Read more »

8

Corneal Ulcer

A corneal ulcer is a open sore that forms on the cornea, the clear layer on front of the eye. It is usually caused by infections but can also results from small eye injuries.

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9

Conjunctivitis (Pink Eye)

Conjunctivitis, or "pink eye," is an infection or swelling in the eye area that causes inflammation of the conjunctiva, giving the eye a red or pink color.

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10

Allergic Conjunctivitis

Allergic conjunctivitis is when exposure to allergens (such as mold spores or pollen) cause your eyes to become watery, red, and itchy.

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11

Dry Eye Syndrome

Dry eye syndrome is a condition in which the eyes cannot produce a sufficient amount of tears. This can lead to irritation and eye redness. Causes can include medications, allergies, and hormone replacement therapy.

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12

Meningitis

This condition is considered a medical emergency. Urgent care may be required.

Meningitis is an inflammation of the membrane that covers the brain and spinal cord. It may cause headache and fever in teens and adults, irritability in babies, and trouble breathing in young children.

Read more »

13

External Eyelid Stye (Hordeolum Externum)

An external eyelid stye is an inflamed area or bump on the eyelid. The medical term for a stye is hordeolum externum . Styes are red, painful lumps (most look like pimples) near the edge of the eyelid, where th...

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14

As Rare as it Gets: Chediak Higashi Syndrome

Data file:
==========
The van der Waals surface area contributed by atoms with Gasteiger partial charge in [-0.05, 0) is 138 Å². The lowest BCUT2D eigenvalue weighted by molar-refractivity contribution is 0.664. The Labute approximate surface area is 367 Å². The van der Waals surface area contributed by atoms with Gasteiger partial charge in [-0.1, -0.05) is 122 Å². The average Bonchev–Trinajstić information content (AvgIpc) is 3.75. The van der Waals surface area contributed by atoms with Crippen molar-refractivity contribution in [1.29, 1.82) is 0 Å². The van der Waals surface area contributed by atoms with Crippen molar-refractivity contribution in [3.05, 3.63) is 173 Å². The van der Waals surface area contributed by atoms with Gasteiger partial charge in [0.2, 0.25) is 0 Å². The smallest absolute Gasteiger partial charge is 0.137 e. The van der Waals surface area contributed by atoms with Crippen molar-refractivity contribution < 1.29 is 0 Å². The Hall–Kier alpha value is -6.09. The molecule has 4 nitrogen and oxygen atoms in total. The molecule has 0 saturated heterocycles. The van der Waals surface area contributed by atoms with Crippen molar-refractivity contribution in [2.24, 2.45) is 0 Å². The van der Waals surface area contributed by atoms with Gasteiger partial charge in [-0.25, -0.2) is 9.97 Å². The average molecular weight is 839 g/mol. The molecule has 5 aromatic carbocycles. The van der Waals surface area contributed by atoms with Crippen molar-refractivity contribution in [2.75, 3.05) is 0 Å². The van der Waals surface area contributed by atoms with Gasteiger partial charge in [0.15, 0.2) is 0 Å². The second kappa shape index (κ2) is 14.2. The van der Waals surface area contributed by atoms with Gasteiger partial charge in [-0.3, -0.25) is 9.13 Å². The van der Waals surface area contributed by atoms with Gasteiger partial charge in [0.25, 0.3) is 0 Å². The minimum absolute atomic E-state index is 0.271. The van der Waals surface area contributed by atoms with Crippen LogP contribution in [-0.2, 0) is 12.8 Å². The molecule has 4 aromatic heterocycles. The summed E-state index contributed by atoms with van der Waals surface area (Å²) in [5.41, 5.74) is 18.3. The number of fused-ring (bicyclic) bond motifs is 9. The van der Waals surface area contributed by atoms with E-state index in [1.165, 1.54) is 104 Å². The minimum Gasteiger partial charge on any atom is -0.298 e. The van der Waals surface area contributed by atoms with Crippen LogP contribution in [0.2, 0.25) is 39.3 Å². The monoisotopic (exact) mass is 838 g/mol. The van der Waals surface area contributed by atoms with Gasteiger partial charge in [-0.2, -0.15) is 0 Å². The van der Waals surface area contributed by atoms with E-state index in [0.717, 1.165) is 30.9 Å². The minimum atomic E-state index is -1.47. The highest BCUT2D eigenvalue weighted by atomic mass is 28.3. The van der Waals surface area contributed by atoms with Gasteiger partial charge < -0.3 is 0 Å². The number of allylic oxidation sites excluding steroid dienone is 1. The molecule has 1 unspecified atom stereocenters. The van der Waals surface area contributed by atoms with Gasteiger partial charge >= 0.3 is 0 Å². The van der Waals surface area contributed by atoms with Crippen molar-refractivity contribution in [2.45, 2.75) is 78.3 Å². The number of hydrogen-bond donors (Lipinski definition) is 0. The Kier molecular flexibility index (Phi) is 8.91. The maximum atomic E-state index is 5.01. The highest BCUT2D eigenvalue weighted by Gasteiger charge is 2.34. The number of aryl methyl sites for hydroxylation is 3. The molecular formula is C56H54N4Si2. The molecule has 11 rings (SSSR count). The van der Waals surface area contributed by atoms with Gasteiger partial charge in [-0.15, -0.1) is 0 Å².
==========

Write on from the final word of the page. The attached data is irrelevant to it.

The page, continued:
Chediak-Higashi syndrome (CHS) is an extremely rare form of partial albinism that is accompanied by problems in the immune and nervous systems. Albinism is a lack of color in the skin, hair, and eyes. This specific typ...

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15

Chalazion

A chalazion is a small bump that appears on your eyelid because of a blocked oil gland. It usually disappears on its own within a month.

Read more »

16

Dry Eyes

When the eyes do not produce enough tears, this results in dry eyes. It can be caused by environmental factors, dry eye syndrome, medications, and other causes as well.

Read more »

17

Encephalitis

This condition is considered a medical emergency. Urgent care may be required.

Encephalitis is inflammation of the brain tissue usually caused by viral infection. Mild symptoms include fever, headache, and vomiting. Seizure, unconsciousness, and high fever are severe signs.

Read more »

18

Albinism

Albinism is a rare group of genetic disorders that cause the skin, hair, or eyes to have little or no color. Albinism is also associated with vision problems. According to the National Organization for Albinism an...

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19

Subarachnoid hemorrhage

This condition is considered a medical emergency. Urgent care may be required.

This life-threatening hemorrhage involves bleeding between the brain and the tissues that cover it. If you experience an extreme headache, a popping sound in your head, seizures, and other symptoms, seek immediate help.

Read more »

20

Infectious Mononucleosis

Infectious mononucleosis, or "mono," is a group of symptoms caused by the Epstein-Barr virus. One potential symptom is a pink rash that looks like the measles.

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This feature is for informational purposes only and should not be used to diagnose.
Please consult a healthcare professional if you have health concerns.